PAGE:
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“Hail, Full of Grace”: On the Solemnity of the Annunciation

Annunciation di Corciano

Today’s Gospel on this Solemnity of the Annunciation is the famous account of Mary’s encounter with Gabriel from Luke 1:26-38. It includes some indirect proof for two major Marian dogmas of the Church – the Immaculate Conception (which was recently celebrated on Dec. 8), and the perpetual virginity of Our Lady. It also gives us part of the biblical roots of the “Hail Mary”.

When the archangel Gabriel greets Mary, it marks the only recorded incident in scripture that an angel greets someone by their title, not their name. “Hail, Full of Grace, the Lord is with you” (Lk 1:28). This, of course, is the first line of the “Hail Mary”, with the second line, “Blessed are you among women, and blessed is the fruit of your womb”, from Luke 1:42. So much for the ridiculous argument that the prayer is “unbiblical”.

But what of those dogmas? Speaking of the phrase, “Full of Grace”, in the original Greek of Luke’s Gospel, it is an interesting term: kecharitomene. It means, literally, “one who has been made full of God’s grace” (biblical translations that render this term “highly favored one”, or something to that effect, don’t cut it) . It’s a past perfect term, meaning that, at some point in the past, Mary was made perfectly full of God’s grace. This condition extends out into the future, into eternity. This is exactly what the Immaculate Conception is all about – that, from the first moment of her existence, Mary was preserved free from all stain of original sin. If one is perfectly full of the grace of God, there is no room for sin.

With respect to the perpetual virginity, Gabriel explains to Mary that she will bear the Messiah, and at this point he has said nothing about Jesus being conceived by the Holy Spirit. Yet, Mary says, “How can this be, since I am a virgin?” (Lk 1:34). A very strange question for a young woman to ask, who, as we have already been told, was engaged to be married. Unless, that is, she had already intended to remain a virgin, consecrating herself wholly to God.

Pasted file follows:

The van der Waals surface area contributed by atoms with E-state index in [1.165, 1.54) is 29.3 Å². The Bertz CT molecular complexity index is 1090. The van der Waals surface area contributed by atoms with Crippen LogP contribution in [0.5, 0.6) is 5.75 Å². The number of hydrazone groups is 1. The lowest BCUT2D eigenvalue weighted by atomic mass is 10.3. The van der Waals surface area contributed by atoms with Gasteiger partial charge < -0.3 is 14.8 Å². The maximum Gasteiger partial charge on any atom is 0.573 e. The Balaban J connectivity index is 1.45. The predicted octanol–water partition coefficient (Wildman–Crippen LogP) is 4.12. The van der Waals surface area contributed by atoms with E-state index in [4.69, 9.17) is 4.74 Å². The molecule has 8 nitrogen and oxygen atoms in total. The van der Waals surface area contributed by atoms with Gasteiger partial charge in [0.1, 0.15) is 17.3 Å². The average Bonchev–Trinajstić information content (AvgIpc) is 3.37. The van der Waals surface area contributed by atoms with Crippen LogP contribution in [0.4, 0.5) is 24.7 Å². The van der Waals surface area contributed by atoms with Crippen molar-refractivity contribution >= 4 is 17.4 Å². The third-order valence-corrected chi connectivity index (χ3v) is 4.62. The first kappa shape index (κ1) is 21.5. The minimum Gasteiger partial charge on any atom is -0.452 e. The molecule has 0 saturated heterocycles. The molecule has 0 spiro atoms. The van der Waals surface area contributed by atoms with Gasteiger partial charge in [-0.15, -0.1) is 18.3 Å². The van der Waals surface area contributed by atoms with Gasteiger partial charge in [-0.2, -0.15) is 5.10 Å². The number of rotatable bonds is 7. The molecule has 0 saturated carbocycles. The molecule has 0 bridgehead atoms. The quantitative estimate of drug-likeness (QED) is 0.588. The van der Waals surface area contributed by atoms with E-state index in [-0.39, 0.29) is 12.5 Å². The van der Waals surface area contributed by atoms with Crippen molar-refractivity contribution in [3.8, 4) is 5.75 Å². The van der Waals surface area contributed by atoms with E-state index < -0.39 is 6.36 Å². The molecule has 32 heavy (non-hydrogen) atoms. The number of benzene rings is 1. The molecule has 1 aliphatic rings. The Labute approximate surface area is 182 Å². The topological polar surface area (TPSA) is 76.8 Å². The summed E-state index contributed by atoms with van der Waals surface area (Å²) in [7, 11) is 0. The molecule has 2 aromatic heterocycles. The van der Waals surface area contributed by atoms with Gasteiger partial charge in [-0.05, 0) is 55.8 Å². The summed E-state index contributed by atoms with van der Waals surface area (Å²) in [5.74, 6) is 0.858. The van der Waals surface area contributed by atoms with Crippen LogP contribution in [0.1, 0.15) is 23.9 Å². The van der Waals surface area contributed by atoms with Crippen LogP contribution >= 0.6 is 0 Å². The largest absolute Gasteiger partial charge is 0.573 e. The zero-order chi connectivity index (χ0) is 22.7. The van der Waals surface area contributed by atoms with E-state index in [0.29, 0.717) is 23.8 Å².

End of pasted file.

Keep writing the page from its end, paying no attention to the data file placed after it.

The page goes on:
This post was originally published as “Mary of the Annunciation”

Cardinal Collins Takes Trudeau to Task

Cardinal Thomas Collins, Archbishop of Toronto, penned a powerful letter today to Canadian Prime Minister Justin Trudeau regarding the Trudeau government’s regrettable recent decision to donate $650 million to international organizations that promote abortion and contraception.

The full text of the Cardinal’s letter is below:

The Right Honourable Justin Trudeau
Prime Minister of Canada
House of Commons, Ottawa

March 10, 2017

Dear Prime Minister Trudeau,

I am writing to express my deep concern and disappointment at your government’s decision to provide $650 million to support “sexual and reproductive health programs” globally. While it is commendable and necessary to foster initiatives that further the rights of women and young girls worldwide, your public comments suggest that unless a woman has access to abortion or contraception, she is not empowered or able to realize her full potential.

I simply remind you and your colleagues that we have no rights at all unless we are afforded the right to life. That decision was made for you and for each one of us by a woman, determined and committed to bring a new life into this world.

It is praiseworthy to offer international aid; it is arrogant for powerful, wealthy nations to dictate what priorities developing countries should embrace. Pope Francis has cautioned the rich and powerful West against the danger of “ideological colonization,” in which such countries and organizations offer funding to help further a particular social agenda. Do we empower women by making sex selective abortions more accessible? Money spent on promoting abortion and contraception could be spent on vaccinating millions of women and girls against malaria or other diseases. $650 million could help build a lot of schools or universities, pathways to knowledge for future female leaders of our world.

Our country could learn from a number of inspiring examples of outreach and care that support women worldwide. Very often these programs are offered by faith-based, non-governmental organizations, which are usually the first to arrive and the last to leave any area of crisis or need. They understand the reality of the local situation, and respect the dignity of the people who live there.

Canada is blessed with prosperity and a wealth of resources. Surely we can do better than imposing a distorted vision of the empowerment of women on the people of countries that deserve our support to respond effectively to the challenge of their most pressing needs.